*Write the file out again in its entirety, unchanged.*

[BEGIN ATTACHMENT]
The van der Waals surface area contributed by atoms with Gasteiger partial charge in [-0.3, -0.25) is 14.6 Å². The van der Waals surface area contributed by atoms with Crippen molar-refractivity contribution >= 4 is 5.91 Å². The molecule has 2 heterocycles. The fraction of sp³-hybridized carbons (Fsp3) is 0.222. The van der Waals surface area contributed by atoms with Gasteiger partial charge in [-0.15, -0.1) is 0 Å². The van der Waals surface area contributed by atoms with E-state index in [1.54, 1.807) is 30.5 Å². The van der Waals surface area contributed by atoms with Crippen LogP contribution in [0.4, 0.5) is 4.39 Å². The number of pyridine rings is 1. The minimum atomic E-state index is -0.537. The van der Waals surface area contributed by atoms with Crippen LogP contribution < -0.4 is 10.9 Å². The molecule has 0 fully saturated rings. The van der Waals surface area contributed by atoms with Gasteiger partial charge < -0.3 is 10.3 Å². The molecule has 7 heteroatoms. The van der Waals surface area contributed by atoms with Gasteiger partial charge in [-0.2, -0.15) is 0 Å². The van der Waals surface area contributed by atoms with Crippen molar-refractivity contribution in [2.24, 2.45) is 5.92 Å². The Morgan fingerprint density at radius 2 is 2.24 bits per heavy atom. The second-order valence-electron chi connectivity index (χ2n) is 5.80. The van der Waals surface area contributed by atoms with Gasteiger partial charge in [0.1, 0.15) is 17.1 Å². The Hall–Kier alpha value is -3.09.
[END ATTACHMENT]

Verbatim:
The van der Waals surface area contributed by atoms with Gasteiger partial charge in [-0.3, -0.25) is 14.6 Å². The van der Waals surface area contributed by atoms with Crippen molar-refractivity contribution >= 4 is 5.91 Å². The molecule has 2 heterocycles. The fraction of sp³-hybridized carbons (Fsp3) is 0.222. The van der Waals surface area contributed by atoms with Gasteiger partial charge in [-0.15, -0.1) is 0 Å². The van der Waals surface area contributed by atoms with E-state index in [1.54, 1.807) is 30.5 Å². The van der Waals surface area contributed by atoms with Crippen LogP contribution in [0.4, 0.5) is 4.39 Å². The number of pyridine rings is 1. The minimum atomic E-state index is -0.537. The van der Waals surface area contributed by atoms with Crippen LogP contribution < -0.4 is 10.9 Å². The molecule has 0 fully saturated rings. The van der Waals surface area contributed by atoms with Gasteiger partial charge < -0.3 is 10.3 Å². The molecule has 7 heteroatoms. The van der Waals surface area contributed by atoms with Gasteiger partial charge in [-0.2, -0.15) is 0 Å². The van der Waals surface area contributed by atoms with Crippen molar-refractivity contribution in [2.24, 2.45) is 5.92 Å². The Morgan fingerprint density at radius 2 is 2.24 bits per heavy atom. The second-order valence-electron chi connectivity index (χ2n) is 5.80. The van der Waals surface area contributed by atoms with Gasteiger partial charge in [0.1, 0.15) is 17.1 Å². The Hall–Kier alpha value is -3.09.